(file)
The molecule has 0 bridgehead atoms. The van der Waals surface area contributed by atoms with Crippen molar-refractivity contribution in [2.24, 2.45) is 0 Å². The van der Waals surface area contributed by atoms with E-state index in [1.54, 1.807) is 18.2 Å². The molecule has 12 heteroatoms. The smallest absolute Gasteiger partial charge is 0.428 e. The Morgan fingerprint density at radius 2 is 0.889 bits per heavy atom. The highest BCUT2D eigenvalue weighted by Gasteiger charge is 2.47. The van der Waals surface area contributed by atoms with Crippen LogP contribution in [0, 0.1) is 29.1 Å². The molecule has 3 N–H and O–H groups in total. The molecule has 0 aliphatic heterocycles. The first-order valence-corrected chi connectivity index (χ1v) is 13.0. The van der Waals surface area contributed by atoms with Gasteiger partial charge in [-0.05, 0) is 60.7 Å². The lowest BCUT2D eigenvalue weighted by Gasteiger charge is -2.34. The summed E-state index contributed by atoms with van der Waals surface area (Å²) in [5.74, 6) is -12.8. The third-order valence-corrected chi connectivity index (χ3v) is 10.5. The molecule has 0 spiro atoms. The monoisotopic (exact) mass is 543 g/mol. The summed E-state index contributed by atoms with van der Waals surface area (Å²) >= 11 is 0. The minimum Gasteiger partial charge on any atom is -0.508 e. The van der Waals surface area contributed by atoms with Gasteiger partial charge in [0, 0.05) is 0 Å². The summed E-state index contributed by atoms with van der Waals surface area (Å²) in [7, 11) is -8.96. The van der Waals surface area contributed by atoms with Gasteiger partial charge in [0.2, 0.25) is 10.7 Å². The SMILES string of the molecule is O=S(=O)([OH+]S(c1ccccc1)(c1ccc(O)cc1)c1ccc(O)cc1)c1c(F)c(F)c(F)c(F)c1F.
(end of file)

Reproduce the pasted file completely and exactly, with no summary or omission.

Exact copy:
The molecule has 0 bridgehead atoms. The van der Waals surface area contributed by atoms with Crippen molar-refractivity contribution in [2.24, 2.45) is 0 Å². The van der Waals surface area contributed by atoms with E-state index in [1.54, 1.807) is 18.2 Å². The molecule has 12 heteroatoms. The smallest absolute Gasteiger partial charge is 0.428 e. The Morgan fingerprint density at radius 2 is 0.889 bits per heavy atom. The highest BCUT2D eigenvalue weighted by Gasteiger charge is 2.47. The van der Waals surface area contributed by atoms with Crippen LogP contribution in [0, 0.1) is 29.1 Å². The molecule has 3 N–H and O–H groups in total. The molecule has 0 aliphatic heterocycles. The first-order valence-corrected chi connectivity index (χ1v) is 13.0. The van der Waals surface area contributed by atoms with Gasteiger partial charge in [-0.05, 0) is 60.7 Å². The lowest BCUT2D eigenvalue weighted by Gasteiger charge is -2.34. The summed E-state index contributed by atoms with van der Waals surface area (Å²) in [5.74, 6) is -12.8. The third-order valence-corrected chi connectivity index (χ3v) is 10.5. The molecule has 0 spiro atoms. The monoisotopic (exact) mass is 543 g/mol. The summed E-state index contributed by atoms with van der Waals surface area (Å²) >= 11 is 0. The minimum Gasteiger partial charge on any atom is -0.508 e. The van der Waals surface area contributed by atoms with Gasteiger partial charge in [0, 0.05) is 0 Å². The summed E-state index contributed by atoms with van der Waals surface area (Å²) in [7, 11) is -8.96. The van der Waals surface area contributed by atoms with Gasteiger partial charge in [0.2, 0.25) is 10.7 Å². The SMILES string of the molecule is O=S(=O)([OH+]S(c1ccccc1)(c1ccc(O)cc1)c1ccc(O)cc1)c1c(F)c(F)c(F)c(F)c1F.